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Who is the go-to person in your team? Have a think about that as you read on. Sometimes groups pick their own leaders, despite the organisation providing one, such as a supervisor.
What is an informal leader?
Informal leaders are a naturally occurring part of our workplace. They’re people who are chosen by the group to lead, often in a tacit way. Informal leaders are not created by management, instead, they exist in a unique position outside the realm of org charts and receive no elevated pay or conditions for the role they play in teams.
Informal leaders operate within the social networks of the organisation and often do not seek formal leadership roles. They are viewed by others as trusted, credible, technical experts who are usually efficient in their work and inadvertently exert influence over the group. They also act as a communication conduit and translator between supervisors and the general workforce.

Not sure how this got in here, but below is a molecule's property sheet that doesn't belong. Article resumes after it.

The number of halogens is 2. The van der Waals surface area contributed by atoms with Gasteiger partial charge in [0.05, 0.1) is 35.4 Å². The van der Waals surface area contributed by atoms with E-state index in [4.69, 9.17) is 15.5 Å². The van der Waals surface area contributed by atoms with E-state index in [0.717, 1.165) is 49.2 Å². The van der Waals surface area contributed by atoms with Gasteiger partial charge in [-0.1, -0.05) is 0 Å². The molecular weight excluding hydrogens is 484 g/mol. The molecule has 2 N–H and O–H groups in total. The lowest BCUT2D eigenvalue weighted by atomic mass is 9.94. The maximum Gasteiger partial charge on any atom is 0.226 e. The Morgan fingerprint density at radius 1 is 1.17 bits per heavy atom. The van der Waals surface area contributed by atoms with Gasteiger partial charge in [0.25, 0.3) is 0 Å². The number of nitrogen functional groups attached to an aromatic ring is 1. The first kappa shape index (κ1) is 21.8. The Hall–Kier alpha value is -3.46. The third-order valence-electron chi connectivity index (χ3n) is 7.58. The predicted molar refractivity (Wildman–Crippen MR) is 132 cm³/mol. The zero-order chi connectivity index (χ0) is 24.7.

Informal leaders can influence the team in a variety of ways, including; team beliefs, behaviours and expectations to name just a few.
The formal definition for informal leaders is; One who comes from the team, is chosen by the team and one who exerts influence over other group members.
In many cases, they share a highly cohesive relationship with the formal leader and can act as a confidant. They serve as a trusted sounding board for general frustrations which can aid in stress reduction for formal leaders. However, if formal leaders are inadequately supported by managers over an extended period, they may increase their emotional reliance on the informal leader. A possible negative consequence of this could involve the blurring of professional boundaries and diminished authority when the formal leader needs to take charge.
Having said all that. The picture of the two-headed giant (General Fallon from Jack the Giant slayer movie), allows me to make a great cautionary statement.